Dunoon Hill Runners Are On The Up!

DHR Vertical KM competitors

DHR Vertical KM competitors

The penultimate race in the Dunoon Hill Runners’ 2016-17 league series of 6 races took place on Saturday 4 February 2017. This was the Vertical KM – which is as the title suggests, a brutal kilometre of relentless climbing! It was held on a damp and misty morning, when hardy competitors
signed up for an all-out, lung-busting ascent of the hills above Loch Eck.

Ricky Reid

Ricky Reid takes the lead in the Vertical KM race

Competition was fierce, but the finishing order soon became apparent as the runners approached the upper reaches of the route. Continuing a string of league race successes this season, the first male finisher was Ricky Reid in a time of 7 minutes 11 seconds, closely followed by Grant Mackellar in
7:38 and Charlie Collins in 7:53. The first female was Lucie Noakes, who has also had a very successful season, in 8:29. She was followed by Kat Sims in 8:39 and Morven Walsh in 9:55.

On Saturday 11 February, a 10-strong club contingent headed over to the Pentland hills to run the legendary Craigdon Carnethy 5 hill race, organised by the Carnethy Hill Running Club. This race is renowned for its brutal conditions and this year was no exception, with officials advising that it was the worst weather in the history of the race. Undaunted, the Dunoon Hill Runners set forth and, despite very high winds and searing wind chill, outstanding performances were achieved. The women’s team came in fourth overall, with results led by Sara Cudahy whose first appearance at this race produced a highly impressive time of 01:19:12. The men’s team came in twelfth overall,  with results led by Grant Mackellar in an incredible 1:03:43. Several personal bests were accomplished and special mention must go to Bryan Fitzpatrick, who took almost 20 minutes off of his 2016 finish time, coming in at 1:18:07.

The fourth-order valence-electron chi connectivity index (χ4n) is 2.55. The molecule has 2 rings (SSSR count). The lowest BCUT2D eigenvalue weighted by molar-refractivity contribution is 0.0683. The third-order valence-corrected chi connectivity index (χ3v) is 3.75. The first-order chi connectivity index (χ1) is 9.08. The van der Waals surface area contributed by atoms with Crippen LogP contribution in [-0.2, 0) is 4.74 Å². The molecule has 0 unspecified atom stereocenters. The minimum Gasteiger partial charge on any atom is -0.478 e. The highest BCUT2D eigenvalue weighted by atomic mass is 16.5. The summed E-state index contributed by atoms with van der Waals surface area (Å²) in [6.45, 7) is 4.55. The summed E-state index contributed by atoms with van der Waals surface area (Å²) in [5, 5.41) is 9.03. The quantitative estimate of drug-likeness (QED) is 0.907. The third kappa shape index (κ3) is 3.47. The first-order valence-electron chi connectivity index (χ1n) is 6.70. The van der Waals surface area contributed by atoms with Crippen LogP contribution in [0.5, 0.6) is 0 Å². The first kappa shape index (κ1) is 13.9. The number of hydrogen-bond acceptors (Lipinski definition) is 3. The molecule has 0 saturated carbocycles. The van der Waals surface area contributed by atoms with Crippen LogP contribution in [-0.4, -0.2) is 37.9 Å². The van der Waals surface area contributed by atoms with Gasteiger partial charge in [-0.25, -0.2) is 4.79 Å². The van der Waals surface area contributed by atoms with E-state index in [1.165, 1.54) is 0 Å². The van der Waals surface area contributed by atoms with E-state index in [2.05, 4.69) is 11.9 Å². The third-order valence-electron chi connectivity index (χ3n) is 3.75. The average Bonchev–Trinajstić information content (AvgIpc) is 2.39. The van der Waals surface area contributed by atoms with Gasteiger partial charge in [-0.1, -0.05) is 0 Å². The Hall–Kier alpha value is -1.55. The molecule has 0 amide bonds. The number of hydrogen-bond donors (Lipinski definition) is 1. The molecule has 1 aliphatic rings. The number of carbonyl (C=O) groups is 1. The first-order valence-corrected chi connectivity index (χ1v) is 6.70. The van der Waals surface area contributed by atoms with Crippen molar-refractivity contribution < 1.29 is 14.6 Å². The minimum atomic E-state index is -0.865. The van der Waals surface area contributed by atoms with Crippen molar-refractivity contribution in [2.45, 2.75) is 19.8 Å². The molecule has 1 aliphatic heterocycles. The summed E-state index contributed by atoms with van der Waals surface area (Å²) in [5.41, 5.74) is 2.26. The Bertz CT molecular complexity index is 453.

DHR 2017 Carnethy 5 Hill Race competitors

DHR 2017 Carnethy 5 Hill Race competitors

The final race of the Dunoon Hill Runners league series was the Handicap race, held on Saturday 18 February 2017 (info to follow).

Anyone wishing to join the Dunoon Hill Runners is invited to complete a membership form and bring it along to a training session, or pass to a committee member.

2017 AGM and Prizegiving – 18 February 2017

The Dunoon Hill Runners AGM and Prizegiving will be held on Saturday 18 February 2017 at Kirn and Hunters Quay Bowling Club, starting at 7.30 pm. Please forward any agenda items to the Club Secretary – secretary@dunoonhillrunners.org.uk.  Renewal and new memberships will take place at this time.

Following the AGM, a presentation of trophies and awards will be given, followed by a party (at approx 8.30 pm).

Completing the West Highland Way Foot Race

by Richie Longster

West Highland Way Dunoon Hill Runners

LtoR: Kevin Nairn, David Wilson, Richie Longster, Ricky Reid

In a moment of madness I entered the West Highland Way Foot Race, which consists of 96 miles of hill and trail. I had never run anywhere near 96 miles throughout my training and on 18 June 2016, the day of the race, I was filled with doubt that my legs would carry me through the next 2 sunrises. My attempts to convince my fellow comrades Ricky Reid, David Wilson and Kevin Nairn that I wasn’t sure if I really wanted to do this fell completely on deaf ears!

As the start bell rang at 1 am, and with the tremendous support of family and friends, all 201 runners from all around the world excitedly set off into the night towards the first stop, Balmaha. At this point I was thinking, “It’s OK, Richie, you can pull out of this any time you like”. It wasn’t long before I watched the sun rise over the picturesque Conich Hill and I descended into Balmaha. I was feeling good but remained mindful that I had the same distance to do another 3 times over and the route was only going to get tougher.